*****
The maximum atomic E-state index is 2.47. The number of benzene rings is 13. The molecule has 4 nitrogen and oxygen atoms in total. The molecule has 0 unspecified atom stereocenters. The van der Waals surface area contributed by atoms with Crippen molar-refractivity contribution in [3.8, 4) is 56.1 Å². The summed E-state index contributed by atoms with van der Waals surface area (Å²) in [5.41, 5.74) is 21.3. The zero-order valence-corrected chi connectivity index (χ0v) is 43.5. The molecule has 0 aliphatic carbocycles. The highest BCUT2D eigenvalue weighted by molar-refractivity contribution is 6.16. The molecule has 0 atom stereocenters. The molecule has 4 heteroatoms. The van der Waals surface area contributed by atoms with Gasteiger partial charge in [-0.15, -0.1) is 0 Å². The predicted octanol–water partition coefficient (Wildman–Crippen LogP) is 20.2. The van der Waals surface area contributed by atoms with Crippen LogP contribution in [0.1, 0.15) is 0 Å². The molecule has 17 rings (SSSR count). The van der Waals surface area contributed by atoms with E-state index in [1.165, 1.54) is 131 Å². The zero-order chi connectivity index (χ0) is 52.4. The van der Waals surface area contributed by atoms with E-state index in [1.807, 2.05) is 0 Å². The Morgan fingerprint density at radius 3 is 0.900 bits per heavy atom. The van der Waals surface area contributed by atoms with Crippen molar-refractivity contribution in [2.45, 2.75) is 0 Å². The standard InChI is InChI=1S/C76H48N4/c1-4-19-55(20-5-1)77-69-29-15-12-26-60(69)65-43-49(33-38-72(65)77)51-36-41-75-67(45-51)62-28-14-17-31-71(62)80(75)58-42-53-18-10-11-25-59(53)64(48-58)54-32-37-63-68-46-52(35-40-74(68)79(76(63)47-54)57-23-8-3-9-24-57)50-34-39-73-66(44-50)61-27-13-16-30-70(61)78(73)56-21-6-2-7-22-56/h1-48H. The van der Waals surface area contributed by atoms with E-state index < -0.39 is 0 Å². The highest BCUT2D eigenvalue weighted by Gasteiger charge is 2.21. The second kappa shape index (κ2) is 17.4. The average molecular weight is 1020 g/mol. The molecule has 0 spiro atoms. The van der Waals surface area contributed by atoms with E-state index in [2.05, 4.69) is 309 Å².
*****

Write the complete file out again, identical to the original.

The maximum atomic E-state index is 2.47. The number of benzene rings is 13. The molecule has 4 nitrogen and oxygen atoms in total. The molecule has 0 unspecified atom stereocenters. The van der Waals surface area contributed by atoms with Crippen molar-refractivity contribution in [3.8, 4) is 56.1 Å². The summed E-state index contributed by atoms with van der Waals surface area (Å²) in [5.41, 5.74) is 21.3. The zero-order valence-corrected chi connectivity index (χ0v) is 43.5. The molecule has 0 aliphatic carbocycles. The highest BCUT2D eigenvalue weighted by molar-refractivity contribution is 6.16. The molecule has 0 atom stereocenters. The molecule has 4 heteroatoms. The van der Waals surface area contributed by atoms with Gasteiger partial charge in [-0.15, -0.1) is 0 Å². The predicted octanol–water partition coefficient (Wildman–Crippen LogP) is 20.2. The van der Waals surface area contributed by atoms with Crippen LogP contribution in [0.1, 0.15) is 0 Å². The molecule has 17 rings (SSSR count). The van der Waals surface area contributed by atoms with E-state index in [1.165, 1.54) is 131 Å². The zero-order chi connectivity index (χ0) is 52.4. The van der Waals surface area contributed by atoms with E-state index in [1.807, 2.05) is 0 Å². The Morgan fingerprint density at radius 3 is 0.900 bits per heavy atom. The van der Waals surface area contributed by atoms with Crippen molar-refractivity contribution in [2.45, 2.75) is 0 Å². The standard InChI is InChI=1S/C76H48N4/c1-4-19-55(20-5-1)77-69-29-15-12-26-60(69)65-43-49(33-38-72(65)77)51-36-41-75-67(45-51)62-28-14-17-31-71(62)80(75)58-42-53-18-10-11-25-59(53)64(48-58)54-32-37-63-68-46-52(35-40-74(68)79(76(63)47-54)57-23-8-3-9-24-57)50-34-39-73-66(44-50)61-27-13-16-30-70(61)78(73)56-21-6-2-7-22-56/h1-48H. The van der Waals surface area contributed by atoms with E-state index < -0.39 is 0 Å². The highest BCUT2D eigenvalue weighted by Gasteiger charge is 2.21. The second kappa shape index (κ2) is 17.4. The average molecular weight is 1020 g/mol. The molecule has 0 spiro atoms. The van der Waals surface area contributed by atoms with E-state index in [2.05, 4.69) is 309 Å².